Malcolm Stewart, creative director, Tayburn

Rachel Smith, partner, Smith

‘The bird is the word. For a relatively new mega-brand like Twitter there’s a benefit to having one symbol that works universally, consistently and at small sizes. It might sound boring, but it’s useful for designers and developers who have to implement it – and also for the billions of people who see Larry online everyday. In short, it’s tidy.Whether an identity should be changeable depends on how and where it will be used. An adaptable solution isn’t appropriate for all brands, but it is refreshing when designers are able to create flexible brand identities for forward-thinking companies; companies that need to work hard to inspire people as well as gain their trust.’

Rachel Smith, partner, &Smith

Martin Grimer, executive creative director and founding partner, AESOP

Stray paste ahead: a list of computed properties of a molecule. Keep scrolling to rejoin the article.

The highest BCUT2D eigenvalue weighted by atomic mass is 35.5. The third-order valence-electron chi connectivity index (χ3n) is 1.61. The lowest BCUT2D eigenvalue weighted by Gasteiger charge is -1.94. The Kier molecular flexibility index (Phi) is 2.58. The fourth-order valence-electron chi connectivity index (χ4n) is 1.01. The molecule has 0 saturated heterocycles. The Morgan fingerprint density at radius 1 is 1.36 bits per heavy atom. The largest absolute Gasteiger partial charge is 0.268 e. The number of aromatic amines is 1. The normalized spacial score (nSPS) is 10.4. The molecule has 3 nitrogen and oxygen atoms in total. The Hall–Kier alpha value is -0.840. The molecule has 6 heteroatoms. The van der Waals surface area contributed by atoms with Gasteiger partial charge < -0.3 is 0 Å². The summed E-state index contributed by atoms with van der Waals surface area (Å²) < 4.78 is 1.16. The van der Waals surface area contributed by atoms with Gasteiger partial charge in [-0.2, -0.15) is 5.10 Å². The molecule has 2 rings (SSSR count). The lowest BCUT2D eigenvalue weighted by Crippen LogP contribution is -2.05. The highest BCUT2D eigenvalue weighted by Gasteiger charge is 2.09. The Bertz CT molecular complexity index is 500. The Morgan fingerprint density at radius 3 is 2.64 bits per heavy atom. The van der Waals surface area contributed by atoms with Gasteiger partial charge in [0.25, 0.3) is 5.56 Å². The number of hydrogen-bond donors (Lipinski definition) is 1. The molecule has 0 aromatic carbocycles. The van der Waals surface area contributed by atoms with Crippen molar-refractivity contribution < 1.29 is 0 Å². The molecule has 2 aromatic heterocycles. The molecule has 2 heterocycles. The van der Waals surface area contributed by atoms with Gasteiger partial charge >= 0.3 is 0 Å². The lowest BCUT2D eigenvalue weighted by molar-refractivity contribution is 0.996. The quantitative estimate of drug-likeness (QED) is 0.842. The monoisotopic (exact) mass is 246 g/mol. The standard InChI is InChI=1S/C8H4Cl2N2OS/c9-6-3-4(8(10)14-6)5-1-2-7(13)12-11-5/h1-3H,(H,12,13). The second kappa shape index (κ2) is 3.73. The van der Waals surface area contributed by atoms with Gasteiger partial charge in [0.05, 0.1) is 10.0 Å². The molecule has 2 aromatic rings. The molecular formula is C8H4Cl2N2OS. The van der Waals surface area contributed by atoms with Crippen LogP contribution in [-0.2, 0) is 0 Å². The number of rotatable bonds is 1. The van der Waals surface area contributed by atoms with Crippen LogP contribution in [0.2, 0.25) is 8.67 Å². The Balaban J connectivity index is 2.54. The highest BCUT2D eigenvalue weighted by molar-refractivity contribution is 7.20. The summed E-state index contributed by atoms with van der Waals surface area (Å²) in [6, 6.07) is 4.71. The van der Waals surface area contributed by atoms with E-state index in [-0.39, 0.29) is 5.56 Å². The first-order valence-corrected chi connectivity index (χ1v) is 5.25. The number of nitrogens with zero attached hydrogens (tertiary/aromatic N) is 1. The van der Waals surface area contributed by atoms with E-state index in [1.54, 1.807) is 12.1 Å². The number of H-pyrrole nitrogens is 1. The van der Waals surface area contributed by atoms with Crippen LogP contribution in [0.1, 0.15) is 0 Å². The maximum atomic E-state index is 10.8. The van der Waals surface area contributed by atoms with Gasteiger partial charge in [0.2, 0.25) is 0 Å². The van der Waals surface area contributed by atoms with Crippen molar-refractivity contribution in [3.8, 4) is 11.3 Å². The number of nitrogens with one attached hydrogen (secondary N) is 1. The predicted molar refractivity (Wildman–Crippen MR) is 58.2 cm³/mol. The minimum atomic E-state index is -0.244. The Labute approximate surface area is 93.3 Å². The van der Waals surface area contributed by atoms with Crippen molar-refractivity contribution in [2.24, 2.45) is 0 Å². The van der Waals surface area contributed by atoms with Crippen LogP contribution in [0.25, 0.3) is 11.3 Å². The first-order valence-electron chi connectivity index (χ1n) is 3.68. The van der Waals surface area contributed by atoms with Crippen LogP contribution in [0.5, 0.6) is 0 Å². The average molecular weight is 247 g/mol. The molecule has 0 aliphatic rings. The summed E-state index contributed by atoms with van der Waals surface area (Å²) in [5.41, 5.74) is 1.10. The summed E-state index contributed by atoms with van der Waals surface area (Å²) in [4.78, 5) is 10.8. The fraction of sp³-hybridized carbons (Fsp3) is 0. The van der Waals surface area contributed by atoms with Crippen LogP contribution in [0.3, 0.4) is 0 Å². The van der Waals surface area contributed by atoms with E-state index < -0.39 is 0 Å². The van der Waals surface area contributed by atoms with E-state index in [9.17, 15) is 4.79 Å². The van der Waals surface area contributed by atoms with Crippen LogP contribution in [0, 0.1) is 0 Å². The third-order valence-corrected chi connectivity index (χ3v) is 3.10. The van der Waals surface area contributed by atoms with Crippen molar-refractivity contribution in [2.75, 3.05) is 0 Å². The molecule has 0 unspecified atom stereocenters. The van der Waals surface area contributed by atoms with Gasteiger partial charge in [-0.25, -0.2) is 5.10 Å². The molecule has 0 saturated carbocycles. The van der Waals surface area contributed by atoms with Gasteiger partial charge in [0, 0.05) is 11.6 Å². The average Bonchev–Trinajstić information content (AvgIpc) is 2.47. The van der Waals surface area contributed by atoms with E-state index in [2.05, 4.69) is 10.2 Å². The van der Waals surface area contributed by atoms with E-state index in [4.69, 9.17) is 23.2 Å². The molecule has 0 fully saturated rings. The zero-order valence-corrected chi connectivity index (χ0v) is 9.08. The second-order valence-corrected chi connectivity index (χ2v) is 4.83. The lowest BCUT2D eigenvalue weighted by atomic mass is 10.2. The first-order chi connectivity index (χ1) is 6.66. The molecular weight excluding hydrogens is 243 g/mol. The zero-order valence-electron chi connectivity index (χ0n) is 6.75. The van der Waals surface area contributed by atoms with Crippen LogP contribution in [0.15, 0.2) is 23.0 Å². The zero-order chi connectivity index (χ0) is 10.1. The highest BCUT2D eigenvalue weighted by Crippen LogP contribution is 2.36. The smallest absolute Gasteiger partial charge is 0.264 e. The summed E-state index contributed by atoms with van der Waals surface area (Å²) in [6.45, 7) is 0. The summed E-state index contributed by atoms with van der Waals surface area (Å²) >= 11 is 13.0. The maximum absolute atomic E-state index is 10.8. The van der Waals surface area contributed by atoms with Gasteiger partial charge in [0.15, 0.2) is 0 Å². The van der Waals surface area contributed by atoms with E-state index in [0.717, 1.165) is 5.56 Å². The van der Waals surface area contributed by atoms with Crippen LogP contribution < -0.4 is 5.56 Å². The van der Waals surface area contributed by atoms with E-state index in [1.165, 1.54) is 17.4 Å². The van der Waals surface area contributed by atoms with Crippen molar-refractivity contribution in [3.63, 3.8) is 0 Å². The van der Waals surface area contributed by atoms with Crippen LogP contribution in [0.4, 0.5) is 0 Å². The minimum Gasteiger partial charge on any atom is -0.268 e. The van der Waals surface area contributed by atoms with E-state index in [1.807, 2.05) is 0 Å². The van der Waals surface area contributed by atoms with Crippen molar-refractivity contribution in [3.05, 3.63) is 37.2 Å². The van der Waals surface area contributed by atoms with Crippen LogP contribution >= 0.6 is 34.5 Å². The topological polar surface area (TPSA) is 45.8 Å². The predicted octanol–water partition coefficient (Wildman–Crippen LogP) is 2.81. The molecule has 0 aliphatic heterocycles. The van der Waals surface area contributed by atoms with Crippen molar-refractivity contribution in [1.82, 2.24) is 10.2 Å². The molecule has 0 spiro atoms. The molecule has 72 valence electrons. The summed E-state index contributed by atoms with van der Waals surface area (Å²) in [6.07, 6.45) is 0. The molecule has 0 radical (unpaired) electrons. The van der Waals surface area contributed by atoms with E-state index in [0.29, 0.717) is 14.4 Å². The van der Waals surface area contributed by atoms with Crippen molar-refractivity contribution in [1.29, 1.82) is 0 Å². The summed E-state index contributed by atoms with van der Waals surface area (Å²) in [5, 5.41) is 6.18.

‘Branding has been about consistency since people started burning cows’ backsides. It’s a bit like grammar what help peoples to understand them things you are said. Grammar is a constant that facilitates understanding. So is branding. The exception that proves the rule is Google, which has permission to play with its brand marque by virtue of its consistent role in people’s lives – constant inconstancy if you will. Now that’s quite enough word play for a creative, thankyou.’

Martin Grimer, executive creative director and founding partner, Aesop

Nick Finney, partner and creative director, NB Studio